That appears to be a big takeaway from yesterday’s hearing in U.S. District Court in Northern California, in which the defense team for Holmes and former Theranos president Sunny Balwani made a host of arguments in an attempt to dismiss the case.
Holmes and Theranos were once Silicon Valley darlings, with Holmes claiming that her company was set to revolutionize blood testing with technology that could analyze tiny amounts of blood. Forbes in 2015 even recognized Holmes as America’s richest self-made woman based on Theranos’ multibillion-dollar valuation at the time.
Investigative reporting, though, soon dismantled the claims Holmes was making about Theranos’ technology, raising questions about whether she and others had misled investors. The downward spiral culminated in the 2018 shutdown of the company, with the SEC criminally charging Holmes and Balwani over what it described as a “massive fraud.”
Amy Saharia, a lawyer for Holmes, argued yesterday that accusations against her client are too vague, according to media reports.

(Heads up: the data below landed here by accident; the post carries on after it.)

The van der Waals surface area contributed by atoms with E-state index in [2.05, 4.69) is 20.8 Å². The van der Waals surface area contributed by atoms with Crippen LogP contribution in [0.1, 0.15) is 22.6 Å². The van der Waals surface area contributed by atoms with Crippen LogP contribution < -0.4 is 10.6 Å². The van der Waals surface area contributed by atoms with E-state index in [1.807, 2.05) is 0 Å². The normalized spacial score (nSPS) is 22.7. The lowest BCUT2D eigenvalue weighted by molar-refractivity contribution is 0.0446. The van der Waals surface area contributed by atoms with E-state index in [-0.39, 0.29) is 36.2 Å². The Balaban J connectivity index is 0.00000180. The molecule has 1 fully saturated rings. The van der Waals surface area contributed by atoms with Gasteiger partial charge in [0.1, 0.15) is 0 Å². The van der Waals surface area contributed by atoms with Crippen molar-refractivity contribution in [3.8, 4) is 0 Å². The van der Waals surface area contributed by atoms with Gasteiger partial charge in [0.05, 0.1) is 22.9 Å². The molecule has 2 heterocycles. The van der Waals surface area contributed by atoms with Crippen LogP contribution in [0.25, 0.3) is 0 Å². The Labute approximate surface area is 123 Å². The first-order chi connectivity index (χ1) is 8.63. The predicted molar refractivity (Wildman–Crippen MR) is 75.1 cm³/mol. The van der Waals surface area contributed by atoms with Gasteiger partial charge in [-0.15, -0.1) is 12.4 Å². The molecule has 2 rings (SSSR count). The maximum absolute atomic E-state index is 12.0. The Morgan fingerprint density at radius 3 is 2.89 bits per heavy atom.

“All tests have error rates. The government should not be permitted to try a case with anecdotes when incorrect blood tests are a fact of life,” Saharia said, as reported by The Mercury News of San Jose.
Prosecutors, though, claim that Holmes and Balwani sold blood diagnostics technology that they knew was faulty. Their case includes stories of people who received faulty HIV and pregnancy tests via Theranos.
Saharia claimed that there was no harm because people receiving the tests didn’t pay for them — their insurers did — and wire fraud involves loss of money and property.
It was the scheme that was the fraud, said John Bostic, an assistant U.S. attorney.
“Evidence will show patients went to Theranos to get results that were accurate. And when doctors sent patients to Theranos this was not for fun, this was not something you do on a Saturday afternoon. … They were aware they were misleading people by offering those tests.” said Bostic, as reported by CNBC.